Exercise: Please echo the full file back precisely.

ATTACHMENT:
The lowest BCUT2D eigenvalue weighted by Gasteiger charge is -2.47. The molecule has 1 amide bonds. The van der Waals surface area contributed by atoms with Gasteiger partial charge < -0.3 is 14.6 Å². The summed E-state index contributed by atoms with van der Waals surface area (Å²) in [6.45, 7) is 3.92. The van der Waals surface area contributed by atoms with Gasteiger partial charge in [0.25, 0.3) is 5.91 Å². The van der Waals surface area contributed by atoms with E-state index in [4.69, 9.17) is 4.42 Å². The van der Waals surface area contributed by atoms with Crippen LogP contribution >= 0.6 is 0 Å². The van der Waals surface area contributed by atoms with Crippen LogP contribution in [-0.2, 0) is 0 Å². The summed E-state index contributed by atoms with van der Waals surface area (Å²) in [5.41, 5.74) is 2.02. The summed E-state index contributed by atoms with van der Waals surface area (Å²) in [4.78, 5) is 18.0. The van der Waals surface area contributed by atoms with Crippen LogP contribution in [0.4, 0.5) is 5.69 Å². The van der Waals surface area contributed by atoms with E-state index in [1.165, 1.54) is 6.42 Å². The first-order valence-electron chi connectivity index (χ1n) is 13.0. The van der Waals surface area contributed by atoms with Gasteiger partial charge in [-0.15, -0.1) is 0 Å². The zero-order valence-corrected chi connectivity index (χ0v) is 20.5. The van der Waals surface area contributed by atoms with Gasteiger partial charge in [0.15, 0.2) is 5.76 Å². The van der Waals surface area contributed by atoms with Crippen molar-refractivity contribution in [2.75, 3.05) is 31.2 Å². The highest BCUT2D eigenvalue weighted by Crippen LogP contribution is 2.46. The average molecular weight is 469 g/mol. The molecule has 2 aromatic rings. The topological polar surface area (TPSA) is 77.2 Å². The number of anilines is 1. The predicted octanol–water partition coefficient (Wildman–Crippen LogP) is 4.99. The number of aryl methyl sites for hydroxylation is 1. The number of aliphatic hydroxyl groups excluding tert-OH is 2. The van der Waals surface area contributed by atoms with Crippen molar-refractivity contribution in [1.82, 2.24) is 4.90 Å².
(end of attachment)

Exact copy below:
The lowest BCUT2D eigenvalue weighted by Gasteiger charge is -2.47. The molecule has 1 amide bonds. The van der Waals surface area contributed by atoms with Gasteiger partial charge < -0.3 is 14.6 Å². The summed E-state index contributed by atoms with van der Waals surface area (Å²) in [6.45, 7) is 3.92. The van der Waals surface area contributed by atoms with Gasteiger partial charge in [0.25, 0.3) is 5.91 Å². The van der Waals surface area contributed by atoms with E-state index in [4.69, 9.17) is 4.42 Å². The van der Waals surface area contributed by atoms with Crippen LogP contribution >= 0.6 is 0 Å². The van der Waals surface area contributed by atoms with Crippen LogP contribution in [-0.2, 0) is 0 Å². The summed E-state index contributed by atoms with van der Waals surface area (Å²) in [5.41, 5.74) is 2.02. The summed E-state index contributed by atoms with van der Waals surface area (Å²) in [4.78, 5) is 18.0. The van der Waals surface area contributed by atoms with Crippen LogP contribution in [0.4, 0.5) is 5.69 Å². The van der Waals surface area contributed by atoms with E-state index in [1.165, 1.54) is 6.42 Å². The first-order valence-electron chi connectivity index (χ1n) is 13.0. The van der Waals surface area contributed by atoms with Gasteiger partial charge in [-0.15, -0.1) is 0 Å². The zero-order valence-corrected chi connectivity index (χ0v) is 20.5. The van der Waals surface area contributed by atoms with Gasteiger partial charge in [0.15, 0.2) is 5.76 Å². The van der Waals surface area contributed by atoms with Crippen molar-refractivity contribution in [2.75, 3.05) is 31.2 Å². The highest BCUT2D eigenvalue weighted by Crippen LogP contribution is 2.46. The average molecular weight is 469 g/mol. The molecule has 2 aromatic rings. The topological polar surface area (TPSA) is 77.2 Å². The number of anilines is 1. The predicted octanol–water partition coefficient (Wildman–Crippen LogP) is 4.99. The number of aryl methyl sites for hydroxylation is 1. The number of aliphatic hydroxyl groups excluding tert-OH is 2. The van der Waals surface area contributed by atoms with Crippen molar-refractivity contribution in [1.82, 2.24) is 4.90 Å².